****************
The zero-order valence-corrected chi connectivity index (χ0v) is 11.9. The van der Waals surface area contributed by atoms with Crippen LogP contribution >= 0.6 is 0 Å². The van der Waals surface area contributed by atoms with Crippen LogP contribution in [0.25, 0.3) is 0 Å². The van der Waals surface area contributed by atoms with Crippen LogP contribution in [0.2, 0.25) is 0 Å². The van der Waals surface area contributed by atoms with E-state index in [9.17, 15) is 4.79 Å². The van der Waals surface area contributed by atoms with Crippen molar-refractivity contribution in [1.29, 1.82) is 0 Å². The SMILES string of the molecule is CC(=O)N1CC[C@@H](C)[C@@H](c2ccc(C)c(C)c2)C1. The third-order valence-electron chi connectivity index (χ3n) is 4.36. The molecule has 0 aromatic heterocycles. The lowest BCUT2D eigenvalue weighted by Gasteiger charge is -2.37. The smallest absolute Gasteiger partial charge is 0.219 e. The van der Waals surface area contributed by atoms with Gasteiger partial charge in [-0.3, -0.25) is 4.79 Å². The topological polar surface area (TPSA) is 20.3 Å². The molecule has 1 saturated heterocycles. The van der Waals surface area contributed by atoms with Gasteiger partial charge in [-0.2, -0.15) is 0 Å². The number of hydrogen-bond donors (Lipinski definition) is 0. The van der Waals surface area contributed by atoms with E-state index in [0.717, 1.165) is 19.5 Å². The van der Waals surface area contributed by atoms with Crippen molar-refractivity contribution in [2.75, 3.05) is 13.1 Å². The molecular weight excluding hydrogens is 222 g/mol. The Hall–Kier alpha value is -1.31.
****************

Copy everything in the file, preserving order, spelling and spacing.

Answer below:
The zero-order valence-corrected chi connectivity index (χ0v) is 11.9. The van der Waals surface area contributed by atoms with Crippen LogP contribution >= 0.6 is 0 Å². The van der Waals surface area contributed by atoms with Crippen LogP contribution in [0.25, 0.3) is 0 Å². The van der Waals surface area contributed by atoms with Crippen LogP contribution in [0.2, 0.25) is 0 Å². The van der Waals surface area contributed by atoms with E-state index in [9.17, 15) is 4.79 Å². The van der Waals surface area contributed by atoms with Crippen molar-refractivity contribution in [1.29, 1.82) is 0 Å². The SMILES string of the molecule is CC(=O)N1CC[C@@H](C)[C@@H](c2ccc(C)c(C)c2)C1. The third-order valence-electron chi connectivity index (χ3n) is 4.36. The molecule has 0 aromatic heterocycles. The lowest BCUT2D eigenvalue weighted by Gasteiger charge is -2.37. The smallest absolute Gasteiger partial charge is 0.219 e. The van der Waals surface area contributed by atoms with Gasteiger partial charge in [-0.3, -0.25) is 4.79 Å². The topological polar surface area (TPSA) is 20.3 Å². The molecule has 1 saturated heterocycles. The van der Waals surface area contributed by atoms with Gasteiger partial charge in [-0.2, -0.15) is 0 Å². The number of hydrogen-bond donors (Lipinski definition) is 0. The van der Waals surface area contributed by atoms with E-state index in [0.717, 1.165) is 19.5 Å². The van der Waals surface area contributed by atoms with Crippen molar-refractivity contribution in [2.75, 3.05) is 13.1 Å². The molecular weight excluding hydrogens is 222 g/mol. The Hall–Kier alpha value is -1.31.